Two Good Books

As a follow up to my last post, I thought I would recommend two books that have helped me to shape and clarify my views of education reform.

The first book is “The Death and Life of the Great American School System” by Diane Ravitch. Ravitch is one of our nation’s leading educational historians. Her latest book chronicles the evolution of education reform over the past twenty years. Ravitch’s account examines the passage of No Child Left Behind, the rise of the charter school movement and the failures of large urban school districts. The book investigates the legacy of the Bush Administration– especially its obsession with testing and accountability.

Although I wished Ravitch would have spent more time discussing the future of education rather than the failures of the past, I believe she brings some important questions to the table. Foremost, she questions whether large philanthropies (such as those created by Bill Gates and the Waltons of Wal-mart) possess too much unchecked power and influence in the world of education reform. She also expresses concern over the explosion of charter schools and the shrinkage of neighborhood schools  (she theorizes that parents are more likely build community and engage in collective action at neighborhood schools).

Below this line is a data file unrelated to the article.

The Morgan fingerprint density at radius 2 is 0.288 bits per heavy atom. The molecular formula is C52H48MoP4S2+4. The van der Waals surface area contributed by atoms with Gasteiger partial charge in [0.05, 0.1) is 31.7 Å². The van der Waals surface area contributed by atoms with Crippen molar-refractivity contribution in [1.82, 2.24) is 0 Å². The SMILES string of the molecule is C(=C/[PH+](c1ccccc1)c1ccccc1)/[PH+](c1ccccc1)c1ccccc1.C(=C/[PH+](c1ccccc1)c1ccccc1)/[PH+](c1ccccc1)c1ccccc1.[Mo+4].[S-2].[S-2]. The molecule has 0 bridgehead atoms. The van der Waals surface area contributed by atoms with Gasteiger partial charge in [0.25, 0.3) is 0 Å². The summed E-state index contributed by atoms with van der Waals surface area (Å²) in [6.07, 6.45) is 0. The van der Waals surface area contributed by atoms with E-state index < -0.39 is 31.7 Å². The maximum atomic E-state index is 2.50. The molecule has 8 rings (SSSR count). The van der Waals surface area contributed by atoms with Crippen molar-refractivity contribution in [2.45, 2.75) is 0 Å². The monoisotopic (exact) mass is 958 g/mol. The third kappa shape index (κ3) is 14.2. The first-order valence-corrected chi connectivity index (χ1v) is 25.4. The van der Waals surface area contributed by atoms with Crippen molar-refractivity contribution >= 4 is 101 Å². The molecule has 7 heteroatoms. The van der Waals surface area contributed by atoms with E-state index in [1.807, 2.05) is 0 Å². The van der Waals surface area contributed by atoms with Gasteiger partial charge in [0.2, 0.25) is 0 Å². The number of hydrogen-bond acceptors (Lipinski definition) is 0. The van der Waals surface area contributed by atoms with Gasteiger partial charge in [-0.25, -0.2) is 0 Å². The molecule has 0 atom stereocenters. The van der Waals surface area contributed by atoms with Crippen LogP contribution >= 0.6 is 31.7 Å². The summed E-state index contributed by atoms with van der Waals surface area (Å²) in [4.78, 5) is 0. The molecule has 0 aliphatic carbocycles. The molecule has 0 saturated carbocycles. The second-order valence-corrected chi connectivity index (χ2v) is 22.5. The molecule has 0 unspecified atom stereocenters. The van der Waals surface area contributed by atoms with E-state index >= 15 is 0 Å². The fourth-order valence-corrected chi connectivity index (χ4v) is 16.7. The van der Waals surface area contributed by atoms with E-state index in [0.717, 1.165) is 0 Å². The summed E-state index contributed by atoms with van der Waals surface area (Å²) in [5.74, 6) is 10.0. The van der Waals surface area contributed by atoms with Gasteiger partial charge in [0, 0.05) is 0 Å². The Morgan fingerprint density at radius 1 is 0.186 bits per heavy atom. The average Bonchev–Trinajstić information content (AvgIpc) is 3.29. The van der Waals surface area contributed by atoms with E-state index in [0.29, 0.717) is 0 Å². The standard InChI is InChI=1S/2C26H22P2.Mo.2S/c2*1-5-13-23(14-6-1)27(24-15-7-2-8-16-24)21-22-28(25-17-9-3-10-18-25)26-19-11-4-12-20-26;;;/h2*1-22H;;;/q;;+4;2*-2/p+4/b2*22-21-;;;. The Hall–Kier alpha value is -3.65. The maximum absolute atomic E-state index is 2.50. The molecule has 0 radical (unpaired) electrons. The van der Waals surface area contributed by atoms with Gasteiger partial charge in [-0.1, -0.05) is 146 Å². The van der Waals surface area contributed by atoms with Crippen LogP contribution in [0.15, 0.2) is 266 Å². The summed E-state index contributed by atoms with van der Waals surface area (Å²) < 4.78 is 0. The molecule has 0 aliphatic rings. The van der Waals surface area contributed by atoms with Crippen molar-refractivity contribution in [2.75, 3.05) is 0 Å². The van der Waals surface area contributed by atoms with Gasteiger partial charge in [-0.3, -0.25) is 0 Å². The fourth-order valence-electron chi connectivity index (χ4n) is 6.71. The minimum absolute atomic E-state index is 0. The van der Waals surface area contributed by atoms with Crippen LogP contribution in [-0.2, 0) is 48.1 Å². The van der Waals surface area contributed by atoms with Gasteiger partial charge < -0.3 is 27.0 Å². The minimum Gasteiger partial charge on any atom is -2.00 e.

Where or not you agree with Ravitch’s conclusions (she argues fervently for the creation of a rigorous national curriculum, and calls for re-investment in the traditional neighborhood school)–the history she provides can help you understand why our national educational system looks and operates  the way it does today. Furthermore, the book is concise, accessible and though-provoking.

The second book I would like to recommend is “So Much Reform, So Little Change: The Persistence of Failure in Urban Schools” by Charles Payne. Payne’s book seeks to explain why so many reforms are unsuccessfully implemented in urban school districts. Dr. Payne explores how school cultures are formed, and he explains how such cultures might help or hinder school performance. His descriptions of a “culture of failure” completely synchronized with my own experiences as a teacher. During my second year of teaching– the understanding I gleaned from this book helped me to make sense of the context I was working in. For those of you who feel deeply frustrated by the failures of our urban school system– Payne helps to de-mystify the complex problems facing teachers, students, parents and communities. This book helped me to see that school climate can thwart changes efforts and that reforms are likely to fail without the buy-in of teachers. In sum, Payne’s book teaches us that reform efforts that fail to acknowledge the nuanced, and interwoven nature of problems in our public school systems are unlikely to be successful.

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